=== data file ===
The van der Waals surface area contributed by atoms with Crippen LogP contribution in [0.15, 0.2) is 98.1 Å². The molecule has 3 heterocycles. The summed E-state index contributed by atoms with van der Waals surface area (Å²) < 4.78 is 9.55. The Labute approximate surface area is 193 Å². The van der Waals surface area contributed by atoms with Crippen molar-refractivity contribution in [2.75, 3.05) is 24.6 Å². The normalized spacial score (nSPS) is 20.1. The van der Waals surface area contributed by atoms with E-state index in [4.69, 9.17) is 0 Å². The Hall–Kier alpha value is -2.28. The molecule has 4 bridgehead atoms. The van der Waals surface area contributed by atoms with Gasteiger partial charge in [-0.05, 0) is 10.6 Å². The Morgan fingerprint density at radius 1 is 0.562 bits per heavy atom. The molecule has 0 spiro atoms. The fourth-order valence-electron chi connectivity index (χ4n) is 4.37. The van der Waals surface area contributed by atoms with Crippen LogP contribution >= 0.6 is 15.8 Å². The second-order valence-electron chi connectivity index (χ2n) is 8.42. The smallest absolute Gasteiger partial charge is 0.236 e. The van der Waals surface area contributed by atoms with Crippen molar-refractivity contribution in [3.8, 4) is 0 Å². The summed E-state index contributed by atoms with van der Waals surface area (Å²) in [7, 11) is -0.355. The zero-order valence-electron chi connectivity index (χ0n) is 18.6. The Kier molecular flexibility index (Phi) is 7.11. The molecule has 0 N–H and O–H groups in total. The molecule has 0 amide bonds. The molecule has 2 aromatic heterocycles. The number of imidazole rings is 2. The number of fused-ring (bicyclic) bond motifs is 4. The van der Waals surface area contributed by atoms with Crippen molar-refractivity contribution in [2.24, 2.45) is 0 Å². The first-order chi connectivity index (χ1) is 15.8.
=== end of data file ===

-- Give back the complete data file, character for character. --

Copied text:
The van der Waals surface area contributed by atoms with Crippen LogP contribution in [0.15, 0.2) is 98.1 Å². The molecule has 3 heterocycles. The summed E-state index contributed by atoms with van der Waals surface area (Å²) < 4.78 is 9.55. The Labute approximate surface area is 193 Å². The van der Waals surface area contributed by atoms with Crippen molar-refractivity contribution in [2.75, 3.05) is 24.6 Å². The normalized spacial score (nSPS) is 20.1. The van der Waals surface area contributed by atoms with E-state index in [4.69, 9.17) is 0 Å². The Hall–Kier alpha value is -2.28. The molecule has 4 bridgehead atoms. The van der Waals surface area contributed by atoms with Gasteiger partial charge in [-0.05, 0) is 10.6 Å². The Morgan fingerprint density at radius 1 is 0.562 bits per heavy atom. The molecule has 0 spiro atoms. The fourth-order valence-electron chi connectivity index (χ4n) is 4.37. The van der Waals surface area contributed by atoms with Crippen LogP contribution >= 0.6 is 15.8 Å². The second-order valence-electron chi connectivity index (χ2n) is 8.42. The smallest absolute Gasteiger partial charge is 0.236 e. The van der Waals surface area contributed by atoms with Crippen molar-refractivity contribution in [3.8, 4) is 0 Å². The summed E-state index contributed by atoms with van der Waals surface area (Å²) in [7, 11) is -0.355. The zero-order valence-electron chi connectivity index (χ0n) is 18.6. The Kier molecular flexibility index (Phi) is 7.11. The molecule has 0 N–H and O–H groups in total. The molecule has 0 amide bonds. The molecule has 2 aromatic heterocycles. The number of imidazole rings is 2. The number of fused-ring (bicyclic) bond motifs is 4. The van der Waals surface area contributed by atoms with Crippen molar-refractivity contribution in [2.24, 2.45) is 0 Å². The first-order chi connectivity index (χ1) is 15.8.